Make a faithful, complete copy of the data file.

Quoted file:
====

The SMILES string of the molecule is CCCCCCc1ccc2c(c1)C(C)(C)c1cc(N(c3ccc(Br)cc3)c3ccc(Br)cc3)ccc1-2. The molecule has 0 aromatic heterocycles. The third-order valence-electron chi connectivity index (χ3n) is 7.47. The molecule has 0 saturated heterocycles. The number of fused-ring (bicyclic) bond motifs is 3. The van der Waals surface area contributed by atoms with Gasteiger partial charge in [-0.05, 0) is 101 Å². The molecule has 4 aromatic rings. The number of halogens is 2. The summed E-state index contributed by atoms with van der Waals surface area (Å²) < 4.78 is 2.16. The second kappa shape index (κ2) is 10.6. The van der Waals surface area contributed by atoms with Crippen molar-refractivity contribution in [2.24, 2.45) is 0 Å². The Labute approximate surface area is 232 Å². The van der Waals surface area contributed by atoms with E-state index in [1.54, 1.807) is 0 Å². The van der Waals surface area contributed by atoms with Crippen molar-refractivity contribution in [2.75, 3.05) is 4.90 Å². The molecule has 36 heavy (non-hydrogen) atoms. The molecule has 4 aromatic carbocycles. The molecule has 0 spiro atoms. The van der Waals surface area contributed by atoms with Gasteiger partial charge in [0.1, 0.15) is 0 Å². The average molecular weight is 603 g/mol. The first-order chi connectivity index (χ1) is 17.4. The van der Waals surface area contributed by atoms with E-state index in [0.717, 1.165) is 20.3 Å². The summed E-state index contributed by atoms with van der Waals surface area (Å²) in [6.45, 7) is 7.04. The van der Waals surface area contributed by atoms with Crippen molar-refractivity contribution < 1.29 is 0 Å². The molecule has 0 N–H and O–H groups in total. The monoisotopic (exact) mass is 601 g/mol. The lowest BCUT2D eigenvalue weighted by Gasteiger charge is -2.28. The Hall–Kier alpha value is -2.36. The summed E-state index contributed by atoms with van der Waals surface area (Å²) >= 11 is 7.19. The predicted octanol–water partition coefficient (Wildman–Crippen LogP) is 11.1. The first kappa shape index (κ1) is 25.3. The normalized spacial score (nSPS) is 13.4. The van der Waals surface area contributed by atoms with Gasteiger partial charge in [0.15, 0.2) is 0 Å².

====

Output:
The SMILES string of the molecule is CCCCCCc1ccc2c(c1)C(C)(C)c1cc(N(c3ccc(Br)cc3)c3ccc(Br)cc3)ccc1-2. The molecule has 0 aromatic heterocycles. The third-order valence-electron chi connectivity index (χ3n) is 7.47. The molecule has 0 saturated heterocycles. The number of fused-ring (bicyclic) bond motifs is 3. The van der Waals surface area contributed by atoms with Gasteiger partial charge in [-0.05, 0) is 101 Å². The molecule has 4 aromatic rings. The number of halogens is 2. The summed E-state index contributed by atoms with van der Waals surface area (Å²) < 4.78 is 2.16. The second kappa shape index (κ2) is 10.6. The van der Waals surface area contributed by atoms with Crippen molar-refractivity contribution in [2.24, 2.45) is 0 Å². The Labute approximate surface area is 232 Å². The van der Waals surface area contributed by atoms with E-state index in [1.54, 1.807) is 0 Å². The van der Waals surface area contributed by atoms with Crippen molar-refractivity contribution in [2.75, 3.05) is 4.90 Å². The molecule has 36 heavy (non-hydrogen) atoms. The molecule has 4 aromatic carbocycles. The molecule has 0 spiro atoms. The van der Waals surface area contributed by atoms with Gasteiger partial charge in [0.1, 0.15) is 0 Å². The average molecular weight is 603 g/mol. The first-order chi connectivity index (χ1) is 17.4. The van der Waals surface area contributed by atoms with E-state index in [0.717, 1.165) is 20.3 Å². The summed E-state index contributed by atoms with van der Waals surface area (Å²) in [6.45, 7) is 7.04. The van der Waals surface area contributed by atoms with Crippen molar-refractivity contribution < 1.29 is 0 Å². The molecule has 0 N–H and O–H groups in total. The monoisotopic (exact) mass is 601 g/mol. The lowest BCUT2D eigenvalue weighted by Gasteiger charge is -2.28. The Hall–Kier alpha value is -2.36. The summed E-state index contributed by atoms with van der Waals surface area (Å²) >= 11 is 7.19. The predicted octanol–water partition coefficient (Wildman–Crippen LogP) is 11.1. The first kappa shape index (κ1) is 25.3. The normalized spacial score (nSPS) is 13.4. The van der Waals surface area contributed by atoms with Gasteiger partial charge in [0.15, 0.2) is 0 Å².